Having to deal with OpenOffice too would just make things more complicated. It'd mean that staff would have to be trained in dealing with the differences, learning which documents are opened in which application. They'd have to know which document formats were required for different companies, rather than saving everything in the default MS Office formats.

There are advantages to having a standard, even if it means that we're locked into paying a Microsoft tax.

Reply Parent Score: 2

lemur2 Member since:
2007-02-17

" The (government organisation) recipient of a lot of documents could always install both MS Office and OpenOffice at the same time. It would cost them nothing extra to install OpenOffice alongside MS Office.


They could potentially do that, but it isn't very likely to happen is it?

While all the documents we receive are in Microsoft's formats, and all the organisations we work with, whether government, commercial, or other charities expect us to use those formats, we'll keep on using them. It's just damage us if we tried to rock the boat.

Even if 50% of the other organisations were using OpenOffice, we'd still have to buy MS Office to deal with documents from those who don't. Some companies just wouldn't want to fix something that isn't broken, especially if they have loads of existing documents in use.

Having to deal with OpenOffice too would just make things more complicated. It'd mean that staff would have to be trained in dealing with the differences, learning which documents are opened in which application. They'd have to know which document formats were required for different companies, rather than saving everything in the default MS Office formats.

There are advantages to having a standard, even if it means that we're locked into paying a Microsoft tax.
"

As of 2004, the estimated business adoption of OpenOffice stood then at perhaps 20%.

http://en.wikipedia.org/wiki/Openoffice#Market_share

By now it would perhaps be about 30%. OpenOffice has been downloaded 28 million times, and yet just one download can potentially be installed on thousands of computers within any given organisation.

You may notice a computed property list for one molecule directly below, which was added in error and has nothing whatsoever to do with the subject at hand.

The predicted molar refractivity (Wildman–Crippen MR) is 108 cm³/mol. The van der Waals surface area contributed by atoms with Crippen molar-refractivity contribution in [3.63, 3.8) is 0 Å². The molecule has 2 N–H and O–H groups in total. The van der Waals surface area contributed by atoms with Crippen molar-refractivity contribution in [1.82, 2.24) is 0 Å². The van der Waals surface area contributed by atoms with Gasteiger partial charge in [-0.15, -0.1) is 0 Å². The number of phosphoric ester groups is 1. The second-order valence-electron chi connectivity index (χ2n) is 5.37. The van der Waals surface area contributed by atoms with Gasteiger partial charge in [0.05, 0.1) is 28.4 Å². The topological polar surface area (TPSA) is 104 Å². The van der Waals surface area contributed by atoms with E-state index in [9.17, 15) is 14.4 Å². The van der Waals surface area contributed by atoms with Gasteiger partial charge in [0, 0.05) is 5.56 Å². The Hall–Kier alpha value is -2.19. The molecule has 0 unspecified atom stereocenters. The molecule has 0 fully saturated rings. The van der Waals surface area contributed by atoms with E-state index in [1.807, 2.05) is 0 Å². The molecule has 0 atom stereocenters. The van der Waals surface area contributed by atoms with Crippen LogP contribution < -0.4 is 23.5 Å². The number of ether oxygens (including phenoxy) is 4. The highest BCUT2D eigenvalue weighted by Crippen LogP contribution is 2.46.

There are many, many times more ODF format documents on the web than there are .docx documents on the web.

Several governments and other organisations around the world have already mandated, for reasons of sovreignity over their own data, that the open, multiple-vendor and future-proof ODF format be used over the legacy binary lock-in formats of Microsoft.

Where you claim that organisations aren't likely to install OpenOffice along-side MS Office ... you give absolutely no reason why they wouldn't. After all, doing so gets the organisation more functionality and compatibility for free.

As far as "learning which documents are opened in which application" ... have you never heard of document type association? Any IT department would set the .od* documents to be associated with OpenOffice, and the .do*, .xl* etc documents would be associated with MS Office. In fact, just installing both OpenOffice and MS Office (in either order) would do just that by default. Double-clicking on a file would result in it automatically opening in the correct application.

If you are worried about workgroup collaboration, then simply installing something format-agnostic like Alfresco on the server instead of Sharepoint would remove the MS-format "exclusivity" of Sharepoint and allow workers to collaborate using either OpenOffice or MS Office formats.

Sorry to break it to you, but I don't believe you MS apologists have anywhere near the irreplaceable "standard" in MS Office that you think you have.

Edited 2009-01-18 09:51 UTC

Reply Parent Score: 4